Since many customers began asking for RFID blocking, I started doing some background research. I found that it’s fairly easy to read unprotected cards using inexpensive equipment or even a smartphone. And that once you have the information, it can be put onto a blank credit card. Losing money is one thing, but RFID is increasingly being built into IDs as well, including licenses from many provinces in Canada as well as several US states.
I’m happy to now introduce RFID blocking Tyvek card sleeves that shield cards which operate at 13.56 MHz and above. They’re lined with aluminum but are still so thin as to take up almost no space. Use them in any wallet to add RFID protection or simply to carry business cards or separate some cards from others.
A few of the card types which are shielded:
- ID Cards (Canada, Washington, Michigan, New York, and Vermont)
- Credit cards (PayPass, Blink, sQuid)
- Building access cards* (HID iClass, HID MIFARE, HID FlexSmart, DESFire)
- Military cards such as CAC (Common Access Cards)
- Transit cards (Boston Charlie, DC Metro)
- Government cards such as TWIC (Transportation Worker Identification Credential)
*Some building access cards are NOT shielded including HID 125 KHz.
I’m interested in hearing from you... are you interested in RFID protection?
Lots of great suggestions came in during the Kickstarter campaign and adding red stitching to the black MICRO was one of the top requests. I initially focused on getting all the wallets shipped out on time, but thought it would be great to circle back and bring your suggestion to life. There were a few Black/Red Originals as well, but those have sold out as have all of the black originals for this print run.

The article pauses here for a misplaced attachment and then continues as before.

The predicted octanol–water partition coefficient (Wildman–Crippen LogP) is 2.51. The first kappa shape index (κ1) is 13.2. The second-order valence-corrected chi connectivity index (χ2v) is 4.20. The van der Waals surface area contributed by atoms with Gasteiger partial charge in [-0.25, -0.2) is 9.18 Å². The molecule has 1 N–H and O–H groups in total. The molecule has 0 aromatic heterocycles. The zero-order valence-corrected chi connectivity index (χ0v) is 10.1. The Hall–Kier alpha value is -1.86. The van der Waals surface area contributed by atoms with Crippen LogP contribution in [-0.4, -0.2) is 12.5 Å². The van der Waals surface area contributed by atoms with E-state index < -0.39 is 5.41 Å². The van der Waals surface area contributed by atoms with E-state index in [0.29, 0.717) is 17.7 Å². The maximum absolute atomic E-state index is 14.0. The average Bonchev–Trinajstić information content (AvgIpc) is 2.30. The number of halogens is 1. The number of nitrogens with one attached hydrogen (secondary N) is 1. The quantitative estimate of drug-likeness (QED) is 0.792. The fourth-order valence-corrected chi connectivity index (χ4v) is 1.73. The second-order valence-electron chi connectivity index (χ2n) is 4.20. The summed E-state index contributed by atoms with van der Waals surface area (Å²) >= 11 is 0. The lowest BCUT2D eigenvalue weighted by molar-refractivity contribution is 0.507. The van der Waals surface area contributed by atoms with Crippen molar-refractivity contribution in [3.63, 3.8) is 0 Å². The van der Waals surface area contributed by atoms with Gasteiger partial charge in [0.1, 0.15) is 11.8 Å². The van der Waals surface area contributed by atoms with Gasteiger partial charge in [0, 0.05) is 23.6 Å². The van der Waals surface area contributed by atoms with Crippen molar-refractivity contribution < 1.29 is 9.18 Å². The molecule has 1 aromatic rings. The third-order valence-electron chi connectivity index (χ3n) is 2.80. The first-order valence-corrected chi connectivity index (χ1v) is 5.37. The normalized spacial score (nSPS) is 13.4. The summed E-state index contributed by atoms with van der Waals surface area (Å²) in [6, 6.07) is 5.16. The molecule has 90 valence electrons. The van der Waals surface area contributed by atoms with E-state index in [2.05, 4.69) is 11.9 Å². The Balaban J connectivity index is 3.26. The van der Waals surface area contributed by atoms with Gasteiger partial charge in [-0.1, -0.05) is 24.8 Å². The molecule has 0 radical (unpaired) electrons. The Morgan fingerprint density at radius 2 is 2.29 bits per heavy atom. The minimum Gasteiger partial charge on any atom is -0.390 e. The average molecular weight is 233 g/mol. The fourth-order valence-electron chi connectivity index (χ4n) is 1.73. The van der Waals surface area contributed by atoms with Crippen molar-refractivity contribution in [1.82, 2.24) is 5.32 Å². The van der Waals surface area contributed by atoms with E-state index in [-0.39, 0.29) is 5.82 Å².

Another production run will most likely make some available late this year. The best way to keep informed about new products and inventory updates is to sign up for the email list and like the Facebook page.
The first thing to help understand why at times some models are out of stock is to get an idea of the production process. Everything is made in USA by shops that are highly specialized and do ultra-high quality work. So to get the prices to be at all close to economical, I need to do large print runs, followed by cutting runs, followed by sewing batches. Once they’re sewn, they then need to be shipped to the local fulfillment house where they are inventoried. Only then do I list things online to be sold.
So if a wallet shows as out of stock on the website, it’s because it’s somewhere along this process. Most often, it has been printed, but may or may not be cut or sewn. Sewing takes the most amount of time and the shop I use has limited throughput, but high quality and consistency. To keep it that way, I don’t push unreasonable deadlines on them. So there is some lead-time when I put an order in with them, and depending on what they have going on, there may also be lead-time before they can begin my order.
Other times, a color has sold through for the print run. If that’s the case, I’ve noted it on the website in the description of that style and it may be several months before there are more. This is because the process of doing a print run is very complex so I usually do it all at once.
I hope that gives you some “behind the scenes” insight into the process and why simply making more often has several logistical steps involved.
Right now, the Brown/Orange Original and MICRO are sold out for the print run as is the Gray/Orange Original. Others are going fast so get them while you can!